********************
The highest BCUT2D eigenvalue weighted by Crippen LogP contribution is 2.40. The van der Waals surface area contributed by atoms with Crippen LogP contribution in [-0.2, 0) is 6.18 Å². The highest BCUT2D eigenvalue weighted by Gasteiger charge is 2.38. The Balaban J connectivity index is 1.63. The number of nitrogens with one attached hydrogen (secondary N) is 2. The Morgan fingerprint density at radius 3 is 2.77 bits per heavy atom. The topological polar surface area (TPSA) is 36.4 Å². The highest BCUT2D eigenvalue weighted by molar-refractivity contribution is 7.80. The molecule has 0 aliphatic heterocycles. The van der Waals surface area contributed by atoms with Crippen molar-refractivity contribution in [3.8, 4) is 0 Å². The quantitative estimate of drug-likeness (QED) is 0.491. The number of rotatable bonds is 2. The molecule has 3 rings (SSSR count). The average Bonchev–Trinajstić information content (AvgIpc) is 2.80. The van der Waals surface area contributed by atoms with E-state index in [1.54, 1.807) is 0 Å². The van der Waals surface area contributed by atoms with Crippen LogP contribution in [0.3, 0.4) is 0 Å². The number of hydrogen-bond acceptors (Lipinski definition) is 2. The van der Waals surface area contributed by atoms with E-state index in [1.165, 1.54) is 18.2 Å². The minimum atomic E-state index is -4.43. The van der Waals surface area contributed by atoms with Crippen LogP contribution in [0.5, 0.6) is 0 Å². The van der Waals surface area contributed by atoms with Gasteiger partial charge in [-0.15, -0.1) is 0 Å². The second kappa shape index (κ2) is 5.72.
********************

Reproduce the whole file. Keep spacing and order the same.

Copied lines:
The highest BCUT2D eigenvalue weighted by Crippen LogP contribution is 2.40. The van der Waals surface area contributed by atoms with Crippen LogP contribution in [-0.2, 0) is 6.18 Å². The highest BCUT2D eigenvalue weighted by Gasteiger charge is 2.38. The Balaban J connectivity index is 1.63. The number of nitrogens with one attached hydrogen (secondary N) is 2. The Morgan fingerprint density at radius 3 is 2.77 bits per heavy atom. The topological polar surface area (TPSA) is 36.4 Å². The highest BCUT2D eigenvalue weighted by molar-refractivity contribution is 7.80. The molecule has 0 aliphatic heterocycles. The van der Waals surface area contributed by atoms with Crippen molar-refractivity contribution in [3.8, 4) is 0 Å². The quantitative estimate of drug-likeness (QED) is 0.491. The number of rotatable bonds is 2. The molecule has 3 rings (SSSR count). The average Bonchev–Trinajstić information content (AvgIpc) is 2.80. The van der Waals surface area contributed by atoms with E-state index in [1.54, 1.807) is 0 Å². The van der Waals surface area contributed by atoms with Crippen LogP contribution in [0.3, 0.4) is 0 Å². The number of hydrogen-bond acceptors (Lipinski definition) is 2. The van der Waals surface area contributed by atoms with E-state index in [1.165, 1.54) is 18.2 Å². The minimum atomic E-state index is -4.43. The van der Waals surface area contributed by atoms with Crippen LogP contribution in [0.5, 0.6) is 0 Å². The van der Waals surface area contributed by atoms with Gasteiger partial charge in [-0.15, -0.1) is 0 Å². The second kappa shape index (κ2) is 5.72.